People often think of a human trafficker as someone who lurks in back alleys and lures unsuspecting children into a nondescript van. However, these kids could be on your school bus, and by all outward appearances seem like a typical family. Williamson with Truckers Against Trafficking shared her story.

“I’m a survivor of familial sex trafficking, which began when I was 6-years-old,” Williamson said during the webinar. “My family put a dollar sign on my dignity because of their greed. I grew up near Philadelphia. My mother was a nurse. My father worked in finance. I attended Catholic school, we went to church, I took ballet lessons. I looked like every other little girl walking around with her knee socks falling down. In reality, I was carrying a deep, dark secret, and believed the men who hurt me when they told me that it was all my fault. My mother told me I’d do these things if I loved her. Since she was a nurse, I never went to the doctor with my injuries because my mother took care of those at home.”

Williamson does fondly remember feeling safe in school and particularly on the school bus with her driver Mr. B., who was always kind to her. “Mr. B drove me for years,” Williamson recalled. “I’ll always remember his kindness to me, but he didn’t see through the excuses I had for the bruises and injuries or ask me why I was out a lot on Fridays or Mondays. No one looked past the surface back then, even when there were a lot of ‘uncles’ who picked me up from school with a note from my mother.

“If one person had asked me about my injuries, or having a pretty big family,” Williamson continued. “It might have been the opportunity for me to open up and tell an adult.”

BOTL Training Resources

Williamson suggested that school bus drivers like Mr. B don’t need to be social workers to be advocates for the children in their care. “He just needed to recognize the signs and know who to go to,” she added.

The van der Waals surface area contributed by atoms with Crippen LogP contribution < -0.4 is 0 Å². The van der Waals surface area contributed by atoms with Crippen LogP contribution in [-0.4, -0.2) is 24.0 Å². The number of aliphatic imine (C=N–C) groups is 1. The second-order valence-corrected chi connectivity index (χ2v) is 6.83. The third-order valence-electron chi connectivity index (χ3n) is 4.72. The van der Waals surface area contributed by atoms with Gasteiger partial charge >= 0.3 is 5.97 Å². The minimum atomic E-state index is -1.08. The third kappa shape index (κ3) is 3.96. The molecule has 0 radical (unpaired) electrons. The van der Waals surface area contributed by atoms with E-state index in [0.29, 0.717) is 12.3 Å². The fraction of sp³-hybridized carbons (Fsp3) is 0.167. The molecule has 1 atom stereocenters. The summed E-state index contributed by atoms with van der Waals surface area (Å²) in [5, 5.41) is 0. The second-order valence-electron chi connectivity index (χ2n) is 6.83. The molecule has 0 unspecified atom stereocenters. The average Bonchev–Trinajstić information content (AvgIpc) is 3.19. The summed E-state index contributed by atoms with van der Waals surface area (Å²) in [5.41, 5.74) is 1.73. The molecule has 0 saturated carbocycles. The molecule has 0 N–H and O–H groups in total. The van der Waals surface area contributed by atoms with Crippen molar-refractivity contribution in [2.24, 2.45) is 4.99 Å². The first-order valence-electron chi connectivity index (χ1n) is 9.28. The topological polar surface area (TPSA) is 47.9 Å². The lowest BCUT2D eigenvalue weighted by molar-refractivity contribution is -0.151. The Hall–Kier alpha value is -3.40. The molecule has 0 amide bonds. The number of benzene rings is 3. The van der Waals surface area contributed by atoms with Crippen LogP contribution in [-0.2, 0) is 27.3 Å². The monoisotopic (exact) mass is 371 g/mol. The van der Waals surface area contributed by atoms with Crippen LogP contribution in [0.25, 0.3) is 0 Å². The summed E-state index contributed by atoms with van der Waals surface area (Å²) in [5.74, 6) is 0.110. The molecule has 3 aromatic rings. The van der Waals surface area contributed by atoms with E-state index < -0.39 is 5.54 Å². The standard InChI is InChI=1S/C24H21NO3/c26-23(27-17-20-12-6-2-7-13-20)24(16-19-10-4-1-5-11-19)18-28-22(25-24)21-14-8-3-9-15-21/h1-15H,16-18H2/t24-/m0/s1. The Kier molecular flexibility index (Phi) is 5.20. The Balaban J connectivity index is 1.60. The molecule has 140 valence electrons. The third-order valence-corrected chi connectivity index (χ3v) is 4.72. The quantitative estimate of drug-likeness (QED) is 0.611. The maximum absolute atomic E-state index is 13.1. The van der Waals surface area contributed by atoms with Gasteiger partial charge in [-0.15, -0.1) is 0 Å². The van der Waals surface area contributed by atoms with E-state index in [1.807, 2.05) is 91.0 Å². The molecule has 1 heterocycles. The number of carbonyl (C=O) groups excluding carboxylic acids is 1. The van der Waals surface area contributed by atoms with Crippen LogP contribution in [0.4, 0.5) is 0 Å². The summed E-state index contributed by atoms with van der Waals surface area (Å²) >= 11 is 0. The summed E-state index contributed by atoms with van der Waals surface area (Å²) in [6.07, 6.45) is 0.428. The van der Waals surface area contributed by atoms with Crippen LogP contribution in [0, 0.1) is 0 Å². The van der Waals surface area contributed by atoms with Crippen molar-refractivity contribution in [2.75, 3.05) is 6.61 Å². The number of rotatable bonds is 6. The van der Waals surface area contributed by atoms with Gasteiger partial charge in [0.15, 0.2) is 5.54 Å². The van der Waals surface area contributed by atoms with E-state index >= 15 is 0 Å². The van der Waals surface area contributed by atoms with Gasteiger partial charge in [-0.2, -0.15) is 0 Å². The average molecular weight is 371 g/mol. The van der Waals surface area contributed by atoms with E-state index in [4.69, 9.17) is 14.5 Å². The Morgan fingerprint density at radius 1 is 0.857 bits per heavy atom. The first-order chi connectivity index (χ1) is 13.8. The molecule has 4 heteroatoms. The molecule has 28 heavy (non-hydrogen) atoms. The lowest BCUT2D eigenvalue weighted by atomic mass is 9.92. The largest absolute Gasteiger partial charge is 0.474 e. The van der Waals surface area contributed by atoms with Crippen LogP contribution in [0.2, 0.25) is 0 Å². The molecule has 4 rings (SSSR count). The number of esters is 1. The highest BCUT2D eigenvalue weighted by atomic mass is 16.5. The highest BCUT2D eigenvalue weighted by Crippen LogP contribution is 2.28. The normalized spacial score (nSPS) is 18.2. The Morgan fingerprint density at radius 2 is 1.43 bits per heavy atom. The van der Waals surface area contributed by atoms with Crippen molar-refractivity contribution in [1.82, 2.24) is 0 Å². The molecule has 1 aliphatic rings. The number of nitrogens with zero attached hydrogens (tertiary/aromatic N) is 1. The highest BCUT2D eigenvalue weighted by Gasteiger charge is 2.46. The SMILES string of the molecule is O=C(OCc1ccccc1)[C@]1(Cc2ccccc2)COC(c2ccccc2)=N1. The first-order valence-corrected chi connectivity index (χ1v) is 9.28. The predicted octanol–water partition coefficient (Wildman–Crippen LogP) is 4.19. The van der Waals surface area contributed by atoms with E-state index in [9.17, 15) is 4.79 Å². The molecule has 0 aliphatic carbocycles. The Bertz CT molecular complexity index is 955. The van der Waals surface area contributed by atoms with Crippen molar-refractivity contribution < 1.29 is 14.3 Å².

Related: Combating Human Trafficking of Students in the School Bus Industry
Related: The American Bus Association, Coach USA and Greyhound Commemorate National Slavery and Human Trafficking Prevention Month
Related: What the Jayme Closs Kidnapping Means to School Bus Stop Safety
Related: Following Hijacking Attempt, Michigan School Bus Driver Embraces Survivor Role


Higgins pointed out that it may seem scary to take action and report signs of abuse or human trafficking. “That’s why it’s important to have protocols in place in school districts or bus companies so when drivers have that uneasy suspicious feeling that a child is in danger, they know who to go to,” she said.

Papa shared his views on specific human trafficking policies. “There’s a lot of work to be done with schools across the country. We strongly believe that every school should have a human trafficking coordinator who is educated on how to identify and report. Human trafficking is child abuse, but if it is only reported as child abuse, it may not be reported in the right manner so the proper investigation can take place. Even within law enforcement, there is some confusion about human trafficking, so this is an area that really needs to be developed.”

The Truckers Against Trafficking website offers many free resources for professional development and driver training, including a 30-minute documentary that can easily be implemented in driver training programs, and the organization has recently developed a new video specifically for school bus drivers.

Higgins encourages people to contact the organization with any questions. “BOTL is here to implement free training for all pupil transportation personnel,” she said.